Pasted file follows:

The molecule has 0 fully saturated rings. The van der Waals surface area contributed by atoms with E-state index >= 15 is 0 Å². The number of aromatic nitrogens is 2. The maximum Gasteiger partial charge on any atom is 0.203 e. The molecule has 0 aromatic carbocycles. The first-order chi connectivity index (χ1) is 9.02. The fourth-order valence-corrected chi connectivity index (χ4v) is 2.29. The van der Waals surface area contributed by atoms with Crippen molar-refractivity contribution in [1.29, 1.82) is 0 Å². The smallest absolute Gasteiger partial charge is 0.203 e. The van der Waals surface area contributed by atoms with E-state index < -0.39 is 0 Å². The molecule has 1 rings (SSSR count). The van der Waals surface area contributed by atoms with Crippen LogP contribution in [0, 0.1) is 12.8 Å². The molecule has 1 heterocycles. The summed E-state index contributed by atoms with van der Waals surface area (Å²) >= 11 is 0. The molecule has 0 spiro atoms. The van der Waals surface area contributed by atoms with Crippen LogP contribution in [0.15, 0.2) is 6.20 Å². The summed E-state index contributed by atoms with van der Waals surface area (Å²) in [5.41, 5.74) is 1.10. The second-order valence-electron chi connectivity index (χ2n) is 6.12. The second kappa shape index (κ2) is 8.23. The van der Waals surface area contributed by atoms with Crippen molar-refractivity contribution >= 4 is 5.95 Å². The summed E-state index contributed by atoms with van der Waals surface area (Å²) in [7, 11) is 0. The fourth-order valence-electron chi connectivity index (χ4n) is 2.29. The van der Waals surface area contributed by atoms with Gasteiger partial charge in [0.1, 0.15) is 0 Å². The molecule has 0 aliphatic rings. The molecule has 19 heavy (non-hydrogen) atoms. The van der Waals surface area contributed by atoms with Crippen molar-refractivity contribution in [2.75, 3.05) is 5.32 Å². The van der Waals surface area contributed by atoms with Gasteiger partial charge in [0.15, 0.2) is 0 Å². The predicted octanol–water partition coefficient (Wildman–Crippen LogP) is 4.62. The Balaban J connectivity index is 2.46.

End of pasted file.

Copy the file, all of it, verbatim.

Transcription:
The molecule has 0 fully saturated rings. The van der Waals surface area contributed by atoms with E-state index >= 15 is 0 Å². The number of aromatic nitrogens is 2. The maximum Gasteiger partial charge on any atom is 0.203 e. The molecule has 0 aromatic carbocycles. The first-order chi connectivity index (χ1) is 9.02. The fourth-order valence-corrected chi connectivity index (χ4v) is 2.29. The van der Waals surface area contributed by atoms with Crippen molar-refractivity contribution in [1.29, 1.82) is 0 Å². The smallest absolute Gasteiger partial charge is 0.203 e. The van der Waals surface area contributed by atoms with E-state index < -0.39 is 0 Å². The molecule has 1 rings (SSSR count). The van der Waals surface area contributed by atoms with Crippen LogP contribution in [0, 0.1) is 12.8 Å². The molecule has 1 heterocycles. The summed E-state index contributed by atoms with van der Waals surface area (Å²) >= 11 is 0. The molecule has 0 spiro atoms. The van der Waals surface area contributed by atoms with Crippen LogP contribution in [0.15, 0.2) is 6.20 Å². The summed E-state index contributed by atoms with van der Waals surface area (Å²) in [5.41, 5.74) is 1.10. The second-order valence-electron chi connectivity index (χ2n) is 6.12. The second kappa shape index (κ2) is 8.23. The van der Waals surface area contributed by atoms with Crippen molar-refractivity contribution >= 4 is 5.95 Å². The summed E-state index contributed by atoms with van der Waals surface area (Å²) in [7, 11) is 0. The fourth-order valence-electron chi connectivity index (χ4n) is 2.29. The van der Waals surface area contributed by atoms with Gasteiger partial charge in [0.1, 0.15) is 0 Å². The molecule has 0 aliphatic rings. The molecule has 19 heavy (non-hydrogen) atoms. The van der Waals surface area contributed by atoms with Crippen molar-refractivity contribution in [2.75, 3.05) is 5.32 Å². The van der Waals surface area contributed by atoms with Gasteiger partial charge in [0.15, 0.2) is 0 Å². The predicted octanol–water partition coefficient (Wildman–Crippen LogP) is 4.62. The Balaban J connectivity index is 2.46.